School Redesign - Challenge Map
Challenge Map

Systems Change

School Redesign

The Challenge

Faced with the challenges of bureaucratic operations, it can be difficult for school systems to experiment with novel approaches to curriculum, instruction, teacher training, school schedules, and the design of learning spaces. It can also be time-consuming, expensive, and risky to make changes, especially on the large scale required for impact. It can be difficult for districts to balance equity and innovation to ensure that new initiatives will not negatively affect any population of students. While school redesign can be challenging for all types of schools, high schools are often the most difficult schools to transform; the public can be resistant to rethinking the design and role of high schools.

Challenge Stats

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Respondents reported this challenge is widespread

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Respondents reported this challenge is experienced often

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Respondents reported this challenge is urgent

Ideas from the Field

  • Multiple districts shared how they are breaking up high schools, whether to separate freshman from older grades, to create “community learning centers” that will be co-located with local businesses, or to create centers based on career/academic interests.
  • One district significantly changed its approach to elementary school by eliminating single-teacher classrooms, and is no longer dividing students automatically by age.

In the Words of District Staff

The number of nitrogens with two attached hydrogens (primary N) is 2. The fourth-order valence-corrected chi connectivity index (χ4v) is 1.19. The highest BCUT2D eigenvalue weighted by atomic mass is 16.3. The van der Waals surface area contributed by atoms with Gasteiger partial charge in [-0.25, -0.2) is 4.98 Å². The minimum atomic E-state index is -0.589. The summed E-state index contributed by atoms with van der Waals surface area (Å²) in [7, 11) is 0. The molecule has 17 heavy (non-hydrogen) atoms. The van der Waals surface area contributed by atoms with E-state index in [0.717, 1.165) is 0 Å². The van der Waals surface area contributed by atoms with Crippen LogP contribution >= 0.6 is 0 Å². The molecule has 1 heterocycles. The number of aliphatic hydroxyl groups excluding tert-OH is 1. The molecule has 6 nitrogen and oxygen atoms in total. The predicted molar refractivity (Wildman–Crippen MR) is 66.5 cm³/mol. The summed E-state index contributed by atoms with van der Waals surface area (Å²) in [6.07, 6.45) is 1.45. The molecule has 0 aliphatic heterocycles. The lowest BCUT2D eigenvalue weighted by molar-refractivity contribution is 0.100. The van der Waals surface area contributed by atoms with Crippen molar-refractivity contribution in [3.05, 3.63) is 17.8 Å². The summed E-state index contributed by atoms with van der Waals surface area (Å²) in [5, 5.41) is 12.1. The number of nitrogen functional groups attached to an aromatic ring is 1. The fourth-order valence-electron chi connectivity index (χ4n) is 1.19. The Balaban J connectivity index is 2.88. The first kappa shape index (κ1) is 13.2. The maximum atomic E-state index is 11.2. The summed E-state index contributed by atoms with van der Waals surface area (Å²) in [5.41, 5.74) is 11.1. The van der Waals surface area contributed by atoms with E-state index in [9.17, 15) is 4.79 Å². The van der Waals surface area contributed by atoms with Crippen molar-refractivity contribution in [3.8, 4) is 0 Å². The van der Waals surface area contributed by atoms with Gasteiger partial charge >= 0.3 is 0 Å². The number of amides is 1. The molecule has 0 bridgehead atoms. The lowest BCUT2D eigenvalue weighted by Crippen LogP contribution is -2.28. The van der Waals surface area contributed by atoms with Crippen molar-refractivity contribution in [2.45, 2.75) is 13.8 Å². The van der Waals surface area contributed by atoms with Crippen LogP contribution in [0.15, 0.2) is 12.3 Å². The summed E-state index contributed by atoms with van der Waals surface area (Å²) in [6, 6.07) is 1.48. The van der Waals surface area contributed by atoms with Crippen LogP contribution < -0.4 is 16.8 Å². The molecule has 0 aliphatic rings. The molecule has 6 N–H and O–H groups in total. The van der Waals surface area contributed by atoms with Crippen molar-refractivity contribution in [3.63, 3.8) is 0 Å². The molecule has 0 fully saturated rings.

With some exceptions and success stories, our K-12 system looks far too similar to what it looked like 10, 20, 30 years ago. For those who are really observant, the recent closures and our struggles to adapt are clear signs that we have an antiquated approach and workforce that generally lacks skills needed to prepare students for their future.
Elementary school leader
Spring 2020

“What we've learned is if you don't change everything -- if you don't change the pedagogy with the technology, with the space, with the schedule -- you don't get there because...the things you haven't changed block the other things from working. That's been the biggest challenge.”

“What we've learned is if you don't change everything -- if you don't change the pedagogy with the technology, with the space, with the schedule -- you don't get there because...the things you haven't changed block the other things from working. That's been the biggest challenge. A challenge I have with the high school, with moving to blended and online learning classes, is that we need to change the way our high school feels and looks. We have too many controls in place. They have to be in a room, they have to be in a place, they have to be with an adult. And when we start putting these blended opportunities in and students don't have to be in class, we're going to have more students being free and wandering, appropriately wandering within the building.”

Resources

The Complex World of School Redesign: The Building Blocks and the Builders - From EdSurge, this guide has information about school redesign trends, the service providers helping schools and districts redesign their models, and more.

High Schools of the Future: How States Can Accelerate High School Redesign - From the Center for American Progress, this article describes a national movement to redesign high schools and shares how policymakers can support this movement.

Starting a School Design Project - From Harvard’s Usable Knowledge, this blog shares how to build contemporary learning spaces that spark curiosity, playful collaboration, and engagement.

How Edtech Can Help Build a Blueprint for Real Change in K-12 - From EdSurge, this article shares ideas for using edtech to develop new school blueprints within fragmented education system.

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